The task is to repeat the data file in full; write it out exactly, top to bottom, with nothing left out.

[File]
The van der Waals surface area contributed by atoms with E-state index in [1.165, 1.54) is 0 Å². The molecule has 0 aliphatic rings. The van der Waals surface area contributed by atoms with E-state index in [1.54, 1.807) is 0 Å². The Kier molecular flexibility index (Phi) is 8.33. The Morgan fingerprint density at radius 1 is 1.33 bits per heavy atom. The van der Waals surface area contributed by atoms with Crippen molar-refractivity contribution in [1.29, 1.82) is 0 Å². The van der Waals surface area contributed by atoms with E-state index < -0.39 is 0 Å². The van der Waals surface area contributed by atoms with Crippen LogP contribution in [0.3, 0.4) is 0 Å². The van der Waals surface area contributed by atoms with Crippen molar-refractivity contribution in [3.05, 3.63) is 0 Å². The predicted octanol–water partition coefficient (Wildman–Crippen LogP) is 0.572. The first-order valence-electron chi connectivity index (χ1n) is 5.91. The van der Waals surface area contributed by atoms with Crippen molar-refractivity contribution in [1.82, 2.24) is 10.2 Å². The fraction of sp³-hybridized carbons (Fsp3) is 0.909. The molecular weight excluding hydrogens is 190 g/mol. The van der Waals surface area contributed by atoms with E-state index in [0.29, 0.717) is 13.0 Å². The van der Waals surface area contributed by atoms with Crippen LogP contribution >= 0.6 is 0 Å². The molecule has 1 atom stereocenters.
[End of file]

The van der Waals surface area contributed by atoms with E-state index in [1.165, 1.54) is 0 Å². The molecule has 0 aliphatic rings. The van der Waals surface area contributed by atoms with E-state index in [1.54, 1.807) is 0 Å². The Kier molecular flexibility index (Phi) is 8.33. The Morgan fingerprint density at radius 1 is 1.33 bits per heavy atom. The van der Waals surface area contributed by atoms with Crippen molar-refractivity contribution in [1.29, 1.82) is 0 Å². The van der Waals surface area contributed by atoms with E-state index < -0.39 is 0 Å². The van der Waals surface area contributed by atoms with Crippen LogP contribution in [0.3, 0.4) is 0 Å². The van der Waals surface area contributed by atoms with Crippen molar-refractivity contribution in [3.05, 3.63) is 0 Å². The predicted octanol–water partition coefficient (Wildman–Crippen LogP) is 0.572. The first-order valence-electron chi connectivity index (χ1n) is 5.91. The van der Waals surface area contributed by atoms with Crippen molar-refractivity contribution in [1.82, 2.24) is 10.2 Å². The fraction of sp³-hybridized carbons (Fsp3) is 0.909. The molecular weight excluding hydrogens is 190 g/mol. The van der Waals surface area contributed by atoms with E-state index in [0.29, 0.717) is 13.0 Å². The van der Waals surface area contributed by atoms with Crippen LogP contribution >= 0.6 is 0 Å². The molecule has 1 atom stereocenters.